Our lives are controlled by the weather. The progress of our journey, and how comfortable or uncomfortable we may be along the way, is totally dependent on the whims of the weather-gods. And we have learned that the St. Lawrence River creates its own weather pattern – and it’s quite varied and unpredictable. We have experienced nights that dipped into the 30’s (in late June!), and days that have had highs in the low 50’s with icy, 15-20 knot winds to days that are sunny and beautiful, with temperatures in the high 70’s – sometimes on the same day!
The upper level (the bridge) on the Joint Adventure has a full flexible-glass enclosure, so we don’t mind traveling in the rain – we’re perfectly dry, even in a downpour. Wind is our enemy, and wind direction is just as important as velocity. We can travel in winds up to about 15 knots if they’re from behind us, but winds on our beam or on our bow make travel uncomfortable and slow. Also, when the wind direction is the opposite of the direction of the current, large, steep waves close together build quickly, making travel VERY uncomfortable!
With strong wind advisories in the forecast (20 – 35 knots) from the northeast – meaning directly on our bow and blowing against the formidable St. Lawrence current – we opted to stay put in Quebec City for two extra days – there are worse places to be pinned down with a weather delay!
We spent the time exploring the city, including visiting some French cafes, an open-air bus tour, visitations to the Museum of Civilization, the Military Museum, and an art show called the “Immersive Experience – Monet”. A few images from our extra time in Quebec City:
After the Monet show, we couldn’t resist having an afternoon drink and appetizer at the bar in the Hotel Frontenac:
One more image showing the critical strategic military importance of Quebec City in the 1700’s – hence, when France lost the battle on the Plains of Abraham at Quebec City to the British in 1859, they lost New France for good.
A great sunset announcing good traveling weather enabling us to move on the next morning!
Leaving Quebec City, there is no protected harbor with adequate depth at all tides for the next 70 miles downstream. We left Quebec City in calm, beautiful weather, expecting it to last throughout the day. Instead, around mid-day, the skies got cloudy, the temperature dropped, and the wind suddenly kicked up to around 10 – 15 knots. Travel became uncomfortable, but we were committed. Suddenly, about 3 hours later, the wind subsided, the sun came out, and we cruised comfortably into our destination, the interesting Harbor of Refuge at Cap-a-l’Aigle.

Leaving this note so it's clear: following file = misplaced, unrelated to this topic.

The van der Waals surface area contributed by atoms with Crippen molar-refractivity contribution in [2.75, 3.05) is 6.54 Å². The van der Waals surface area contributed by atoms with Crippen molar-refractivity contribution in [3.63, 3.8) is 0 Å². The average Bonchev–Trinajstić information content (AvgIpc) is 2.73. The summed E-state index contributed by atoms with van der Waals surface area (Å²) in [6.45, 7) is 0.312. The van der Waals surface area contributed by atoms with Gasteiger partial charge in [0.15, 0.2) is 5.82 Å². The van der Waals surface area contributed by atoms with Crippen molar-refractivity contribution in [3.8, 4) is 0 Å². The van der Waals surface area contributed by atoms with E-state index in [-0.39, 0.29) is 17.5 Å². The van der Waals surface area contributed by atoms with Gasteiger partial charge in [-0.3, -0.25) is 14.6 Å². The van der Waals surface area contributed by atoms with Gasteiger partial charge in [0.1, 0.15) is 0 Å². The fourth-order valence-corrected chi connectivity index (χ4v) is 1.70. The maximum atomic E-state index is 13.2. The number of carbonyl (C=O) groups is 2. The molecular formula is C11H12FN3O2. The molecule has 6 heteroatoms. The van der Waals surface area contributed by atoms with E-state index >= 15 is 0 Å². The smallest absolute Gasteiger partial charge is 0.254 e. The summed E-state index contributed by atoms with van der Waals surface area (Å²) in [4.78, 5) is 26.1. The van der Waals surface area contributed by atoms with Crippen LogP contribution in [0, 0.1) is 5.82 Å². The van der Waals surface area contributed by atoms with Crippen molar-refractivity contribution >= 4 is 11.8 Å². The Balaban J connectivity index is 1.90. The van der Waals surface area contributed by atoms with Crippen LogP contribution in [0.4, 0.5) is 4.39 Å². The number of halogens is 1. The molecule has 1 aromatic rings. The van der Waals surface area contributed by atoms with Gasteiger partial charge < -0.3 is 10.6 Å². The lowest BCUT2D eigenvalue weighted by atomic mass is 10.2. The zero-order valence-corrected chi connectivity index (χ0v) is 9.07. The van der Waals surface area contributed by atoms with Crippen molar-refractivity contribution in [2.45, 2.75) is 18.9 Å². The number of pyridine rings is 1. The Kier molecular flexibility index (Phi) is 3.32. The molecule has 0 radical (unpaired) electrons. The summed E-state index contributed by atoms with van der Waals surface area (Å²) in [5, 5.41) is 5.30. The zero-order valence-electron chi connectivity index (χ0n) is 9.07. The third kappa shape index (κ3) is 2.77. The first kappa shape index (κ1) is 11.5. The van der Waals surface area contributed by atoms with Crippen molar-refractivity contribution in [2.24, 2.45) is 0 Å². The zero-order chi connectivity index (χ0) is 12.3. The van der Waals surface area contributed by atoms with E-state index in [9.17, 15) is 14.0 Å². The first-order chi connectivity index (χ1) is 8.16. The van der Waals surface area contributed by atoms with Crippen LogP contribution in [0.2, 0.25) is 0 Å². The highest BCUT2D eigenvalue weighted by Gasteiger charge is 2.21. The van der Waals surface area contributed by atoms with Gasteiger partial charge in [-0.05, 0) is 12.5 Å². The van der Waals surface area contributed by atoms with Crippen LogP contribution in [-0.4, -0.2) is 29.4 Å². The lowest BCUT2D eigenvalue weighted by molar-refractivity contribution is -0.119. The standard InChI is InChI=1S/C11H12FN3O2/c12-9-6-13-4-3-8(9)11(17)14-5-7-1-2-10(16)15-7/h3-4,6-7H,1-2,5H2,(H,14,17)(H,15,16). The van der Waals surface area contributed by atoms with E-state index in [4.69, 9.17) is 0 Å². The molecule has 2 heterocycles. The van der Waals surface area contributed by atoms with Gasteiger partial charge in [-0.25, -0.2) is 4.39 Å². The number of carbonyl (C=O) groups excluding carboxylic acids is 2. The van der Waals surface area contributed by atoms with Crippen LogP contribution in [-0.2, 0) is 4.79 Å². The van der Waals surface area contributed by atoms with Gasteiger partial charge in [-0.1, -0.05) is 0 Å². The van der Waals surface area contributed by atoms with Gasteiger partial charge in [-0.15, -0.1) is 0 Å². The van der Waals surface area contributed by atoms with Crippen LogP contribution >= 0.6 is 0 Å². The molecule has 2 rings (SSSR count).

Some images from our 70-mile run down the St. Lawrence:
We arrived at the Harbor of Refuge Cap-a-l’Aigle late afternoon – it is a small, unique, man-made harbor where no natural one existed. Here are some images from our stay:
The following day, we left in marginal weather for a 40 mile run to Tadoussac and the beginning of the Saguenay River. With wind and waves on our bow, we considered turning back but slogged on. An hour later, the seas started to moderate, and a couple of hours after that, the weather had cleared and the seas were relatively calm, only to pick up again as we neared the mouth of the river. We saw a number of white beluga whales, one of which surfaced just 20 feet from the boat, then swam directly under us. I wasn’t quick enough with my camera to catch a shot of him!
A few images that I did manage to capture from the day’s run:
Tadoussac is a small resort town with some fabulous views and an interesting whale museum at the mouth of the Saguenay River:
The Saguenay River is actually a fiord, the only one in North America. It was gouged out during the last ice age, and the cliffs along the river soar over 1000 feet above the river surface. The bottom of the fiord is almost as deep as the cliffs are high – the chart shows depths over 800 feet. In some places, the depth is nearly 300 feet immediately adjacent to the cliffs! The water is so deep that our depth finder quickly became useless (and superfluous!), as the signal was unable to reach the bottom and reflect back to the receiver.
Our first stop in the fiord was L’Anse-Saint Jean, a small town 22 miles into the fiord. The second day, we ran 40 miles through the cliffs to Baie des Ha! Ha!, which is at the end of a side bay of the fiord. After many jokes about the name of the town, we learned that Ha! Ha! in the local native language means “dead end” – which identifies the location of the town on the bay!
Images don’t do the height and the majesty of the fiord justice, but here are some of the fiord and the river as we cruised the 68 navigable miles to the head of the fiord, and of the hike we took from the village where we docked. No caption needed for many of the images:
We arrived in Baie Ha! Ha! at noon, so after lunch aboard, Pat, Paul, Jim, and I embarked on a 4 1/2 mile hike up Cap Rasmussen. The hike was difficult, but the rewards were worth it:
We have now been on our journey for just over a month, having started on May 22. We’ve traveled a total of 819 nautical miles, which equals 942 statute miles.
More to come!!
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